Discourses of Global Climate Change
Apocalyptic framing and political antagonisms
This book examines the arguments made by political actors in the creation of antagonistic discourses on climate change. Using in-depth empirical research from Sweden, a country considered by the international political community to be a frontrunner in tackling climate change, it draws out lessons that contribute to the worldwide environmental debate.
The book identifies and analyses four globally circulated discourses that call for very different action to be taken to achieve sustainability: Industrial fatalism, Green Keynesianism, Eco-socialism and Climate scepticism. Drawing on risk society and post-political theory, it elaborates concepts such as industrial modern masculinity and ecomodern utopia, exploring how it is possible to reconcile apocalyptic framing to the dominant discourse of political conservatism.
This highly original and detailed study focuses on opinion leaders and the way discourses are framed in the climate change debate, making it valuable reading for students and scholars of environmental communication and media, global environmental policy, energy research and sustainability.
Table of Contents
1. Introduction: Discourses of climate change and global environmental politics 2. The discourse of Industrial Fatalism: Keeping the promise of modernity intact 3. Green Keynesian discourse 4. Now or Never? Eco-socialism in the Climate Change debate 5. Climate sceptical discourse 6. The UN Conference in Copenhagen and beyond 7. Apocalyptic framing and conservative action? A concluding discussion
Martin Hultman is a research fellow in cultural studies, energy politics and environmental history at Umeå University, Sweden.
Jonas Anshelm is a professor researching energy politics, environmental history and political history of ideas at Linköping University, Sweden.
"Through the Swedish context, Anshelm and Hultman offer provocative accounts of how circulating global discourses about various aspects of climate science-policy shape a spectrum of perceived engagements. This is a compelling tale of how patterns of communicating about climate change are intertwined with our 21st century patterns of practice."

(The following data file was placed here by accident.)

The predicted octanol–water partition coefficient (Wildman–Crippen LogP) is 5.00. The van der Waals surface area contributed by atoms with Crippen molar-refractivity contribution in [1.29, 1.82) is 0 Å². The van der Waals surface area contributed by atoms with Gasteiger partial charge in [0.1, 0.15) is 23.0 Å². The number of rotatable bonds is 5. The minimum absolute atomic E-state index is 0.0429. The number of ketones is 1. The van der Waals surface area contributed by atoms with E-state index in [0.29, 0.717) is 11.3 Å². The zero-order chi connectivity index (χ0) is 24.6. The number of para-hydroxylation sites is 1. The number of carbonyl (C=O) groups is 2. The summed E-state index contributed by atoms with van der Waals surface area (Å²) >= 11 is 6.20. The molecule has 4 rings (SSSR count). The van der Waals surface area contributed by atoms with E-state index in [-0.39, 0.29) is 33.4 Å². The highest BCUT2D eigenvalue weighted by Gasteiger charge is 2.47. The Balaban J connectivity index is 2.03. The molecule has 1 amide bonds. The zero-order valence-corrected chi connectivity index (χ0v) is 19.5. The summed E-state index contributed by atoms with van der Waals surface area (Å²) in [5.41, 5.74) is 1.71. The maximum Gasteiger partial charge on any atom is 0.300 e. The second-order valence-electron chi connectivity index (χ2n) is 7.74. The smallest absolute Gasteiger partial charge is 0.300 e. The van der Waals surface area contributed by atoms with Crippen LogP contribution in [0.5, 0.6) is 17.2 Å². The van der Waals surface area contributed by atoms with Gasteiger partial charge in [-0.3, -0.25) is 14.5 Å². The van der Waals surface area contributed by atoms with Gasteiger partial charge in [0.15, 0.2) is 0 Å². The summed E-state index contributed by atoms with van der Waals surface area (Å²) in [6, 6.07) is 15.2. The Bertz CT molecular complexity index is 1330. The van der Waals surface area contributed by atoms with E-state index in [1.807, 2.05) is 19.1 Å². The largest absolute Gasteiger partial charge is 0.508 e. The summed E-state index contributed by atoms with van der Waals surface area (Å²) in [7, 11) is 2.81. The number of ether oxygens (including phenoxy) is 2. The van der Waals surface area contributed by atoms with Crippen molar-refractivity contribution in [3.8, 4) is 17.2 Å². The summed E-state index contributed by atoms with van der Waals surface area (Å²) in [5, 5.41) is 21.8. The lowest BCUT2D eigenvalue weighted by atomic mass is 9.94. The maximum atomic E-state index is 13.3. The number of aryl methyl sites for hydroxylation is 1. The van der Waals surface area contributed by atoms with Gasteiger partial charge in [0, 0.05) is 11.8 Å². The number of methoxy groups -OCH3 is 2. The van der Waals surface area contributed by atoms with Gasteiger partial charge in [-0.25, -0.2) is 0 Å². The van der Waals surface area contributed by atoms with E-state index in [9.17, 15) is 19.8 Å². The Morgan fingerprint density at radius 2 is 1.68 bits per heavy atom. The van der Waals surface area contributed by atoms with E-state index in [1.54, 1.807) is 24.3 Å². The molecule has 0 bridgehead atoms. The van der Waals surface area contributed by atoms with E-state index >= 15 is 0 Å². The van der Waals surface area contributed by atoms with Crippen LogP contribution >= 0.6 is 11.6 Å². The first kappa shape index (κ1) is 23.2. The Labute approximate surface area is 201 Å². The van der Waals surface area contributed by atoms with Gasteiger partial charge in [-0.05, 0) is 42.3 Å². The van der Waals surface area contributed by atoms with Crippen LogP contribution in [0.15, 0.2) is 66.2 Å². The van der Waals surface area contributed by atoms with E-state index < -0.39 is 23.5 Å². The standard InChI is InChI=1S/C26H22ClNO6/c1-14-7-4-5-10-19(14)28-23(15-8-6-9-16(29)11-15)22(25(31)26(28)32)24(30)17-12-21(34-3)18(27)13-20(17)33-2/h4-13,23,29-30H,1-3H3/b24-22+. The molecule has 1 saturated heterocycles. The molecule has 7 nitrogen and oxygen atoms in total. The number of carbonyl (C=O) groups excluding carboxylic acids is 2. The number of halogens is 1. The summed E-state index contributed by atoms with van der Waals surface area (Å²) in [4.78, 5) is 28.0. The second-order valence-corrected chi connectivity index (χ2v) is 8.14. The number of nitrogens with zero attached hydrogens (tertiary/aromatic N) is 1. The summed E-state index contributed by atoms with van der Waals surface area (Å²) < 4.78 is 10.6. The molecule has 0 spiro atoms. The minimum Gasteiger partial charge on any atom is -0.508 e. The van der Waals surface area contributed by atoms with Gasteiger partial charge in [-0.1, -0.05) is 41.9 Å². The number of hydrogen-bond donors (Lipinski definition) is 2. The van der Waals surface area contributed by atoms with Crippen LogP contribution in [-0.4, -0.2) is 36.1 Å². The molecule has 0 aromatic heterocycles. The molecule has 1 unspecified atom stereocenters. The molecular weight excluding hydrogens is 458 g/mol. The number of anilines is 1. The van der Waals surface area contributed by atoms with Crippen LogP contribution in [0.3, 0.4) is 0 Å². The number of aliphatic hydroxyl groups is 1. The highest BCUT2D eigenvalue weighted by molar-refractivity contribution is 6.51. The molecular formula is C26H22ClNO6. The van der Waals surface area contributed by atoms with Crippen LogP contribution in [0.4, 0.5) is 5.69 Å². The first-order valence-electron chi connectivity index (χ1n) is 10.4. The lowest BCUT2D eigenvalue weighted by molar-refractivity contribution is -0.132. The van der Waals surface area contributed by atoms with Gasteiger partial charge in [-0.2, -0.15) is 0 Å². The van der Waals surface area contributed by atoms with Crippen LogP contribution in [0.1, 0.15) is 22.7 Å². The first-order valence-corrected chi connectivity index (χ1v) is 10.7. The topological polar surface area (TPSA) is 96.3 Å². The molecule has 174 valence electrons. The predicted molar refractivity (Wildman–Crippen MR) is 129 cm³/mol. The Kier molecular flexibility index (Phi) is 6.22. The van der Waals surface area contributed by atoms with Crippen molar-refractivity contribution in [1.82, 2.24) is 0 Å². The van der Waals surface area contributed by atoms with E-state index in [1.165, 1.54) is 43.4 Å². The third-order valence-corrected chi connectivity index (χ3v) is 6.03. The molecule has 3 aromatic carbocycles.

Max Boykoff, University of Oxford, UK
"If climate change threatens the very core of civilization, why do micro-practices of risk management dominate the policy responses? Discourses of Global Climate Change uses discourse analysis to deepen our understanding of climate change politics. This clearly-written, provocative study will enrich the work of policymakers and climate scholars."
Nancy Langston, Michigan Technological University, USA
"This is an important contribution to understanding the dramatic shifts in global climate debates over the last decade. It links politics and the discourses of climate change in Sweden and internationally. This allows a powerful tool to interrogate the 2009 Copenhagen Climate Summit and illuminate its far-reaching impacts."
Heather Goodall, University of Technology, Sydney, Australia
"This book provides an exceptionally insightful analysis of the politics of climate change in Sweden, and the predominant discourses they identify illuminate climate change debates worldwide. They highlight limitations of the dominant eco-modernist discourse suggesting that climate change can be handled – via technological innovations, market mechanisms and individual behavioral changes – without fundamentally modifying the current socio-economic system and its commitment to endless growth. Their analysis of the sources of climate change skepticism in Sweden reveals remarkable similarities to the U.S. situation, again showing the wide applicability of their results."
Riley E. Dunlap, Oklahoma State University, USA
'Offering an unvarnished picture of views about global climate-change policy abroad, this book does not bring agreeable news, but it addresses issues Americans could benefit from knowing. Summing Up: Recommended. Graduate students, faculty, and professionals.'
F. T. Manheim, George Mason University, CHOICE Reviews, December 2015